Whangarei is one of 15 centres where wastewater will be sampled in a new ESR-led Covid-19 surveillance pilot study. Photo / Michael Cunningham
More New Zealand wastewater plants will be screened for traces of coronavirus, in an expanded trial that could ultimately offer the country a new way to pick up early outbreaks.
Science agency ESR has already developed a methodology for detecting viral fragments of SARS-CoV-2 in wastewater, from initial sampling at Auckland’s Jet Park Hotel quarantine facility.
That’s now to be expanded to other centres with managed isolation and quarantine (MIQ) centres around New Zealand – East Auckland, Christchurch, Hamilton, Rotorua and Wellington – in an eight-week pilot study.
Sampling will also take place in suburbs and cities – including West Auckland and Rosedale, Dunedin, Gisborne, Invercargill, Napier, central and north Nelson, New Plymouth, Palmerston North, Queenstown, Taupō and Whangārei – with no MIQ facilities.
The sampling will allow researchers to prove their methods work, while also helping them evaluate how sensitive they are, and what improvements need to be made.
ESR’s science leader, Dr Brent Gilpin, said the pilot was focused on how logistics of sampling could work – and that wastewater testing wasn’t about replacing clinical testing, but a potential way to prompt or guide it.
“The project is aiming to establish how sewage sampling results may be combined with other established epidemiological surveillance data, like our current gold-standard testing regime of PCR testing of nasopharyngeal swabs,” he said.
“The established tools will remain the most sensitive and rapid way of identifying an outbreak. We want to add value to that through this research.”
If ESR did happen to find unexpected positives, there was a plan in place in which the result would be confirmed and reported to the Ministry of Health.
ESR environmental virologist Dr Joanne Hewitt said interpretation of negative and positive results can be a challenge.
“The context within which you interpret the data is just as important as how you detect it,” she explained.
“For example, virus fragments can still be detected in the stools of some people for weeks following recovery from Covid-19, and these can be detected in the sewage.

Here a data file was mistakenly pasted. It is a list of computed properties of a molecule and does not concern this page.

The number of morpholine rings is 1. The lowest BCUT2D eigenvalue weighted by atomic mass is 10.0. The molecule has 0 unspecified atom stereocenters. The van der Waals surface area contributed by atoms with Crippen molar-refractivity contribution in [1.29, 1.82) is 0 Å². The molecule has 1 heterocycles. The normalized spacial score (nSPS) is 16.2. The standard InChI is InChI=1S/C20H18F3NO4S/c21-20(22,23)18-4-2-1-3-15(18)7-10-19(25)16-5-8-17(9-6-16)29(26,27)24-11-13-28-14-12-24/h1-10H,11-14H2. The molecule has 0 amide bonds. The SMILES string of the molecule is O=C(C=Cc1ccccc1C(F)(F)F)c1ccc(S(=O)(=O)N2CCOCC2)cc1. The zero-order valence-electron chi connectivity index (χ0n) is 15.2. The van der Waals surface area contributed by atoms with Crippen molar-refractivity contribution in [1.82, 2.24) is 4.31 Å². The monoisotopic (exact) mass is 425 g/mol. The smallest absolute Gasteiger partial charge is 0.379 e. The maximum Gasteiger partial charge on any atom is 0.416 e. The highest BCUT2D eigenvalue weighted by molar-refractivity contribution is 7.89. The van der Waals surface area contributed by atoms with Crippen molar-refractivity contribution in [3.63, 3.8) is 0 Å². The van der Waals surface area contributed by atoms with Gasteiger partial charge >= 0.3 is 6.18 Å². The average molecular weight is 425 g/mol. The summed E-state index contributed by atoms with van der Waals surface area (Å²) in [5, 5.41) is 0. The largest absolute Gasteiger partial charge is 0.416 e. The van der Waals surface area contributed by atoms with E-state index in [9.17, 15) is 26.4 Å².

“This means that a positive result does not always mean that there are active cases in the community.”
Conversely, she added, a negative result did not necessarily imply that there are no active cases either.
“Not everyone with Covid-19 will excrete the virus in their stools, and the detection methods have limited sensitivity – we are still understanding these factors.”
Once the eight-week period was over, ESR would review the data and make recommendations to the Government on any further wastewater sampling.
“The country would need to explore options to fund and organise any ongoing or expanded surveillance, but that is a wider decision to be made by the Government which they need good science to lead their decision.”
ESR is part of an international collaboration, led by Water Research Australia, aimed at developing the approach to combat Covid-19.
New Zealand researchers have been calling on the Government to push harder on it, arguing our progress was slow compared to Australia, where detection of the virus in Sydney’s sewage recently prompted an alert for dozens of suburbs.
Otago University epidemiologist Professor Nick Wilson was encouraged at the widened pilot.
“It will take some time until we really know how useful it is in the New Zealand context,” he said.
“But this a good country to further evaluate this type of system. It’s already got quite a long track record in terms of identifying polio viruses, along with illicit drugs.”
Wilson and his colleagues have meanwhile suggested a raft of other improvements to New Zealand’s testing regime to keep Covid-19 out – including more community testing, and more frequent testing of border workers.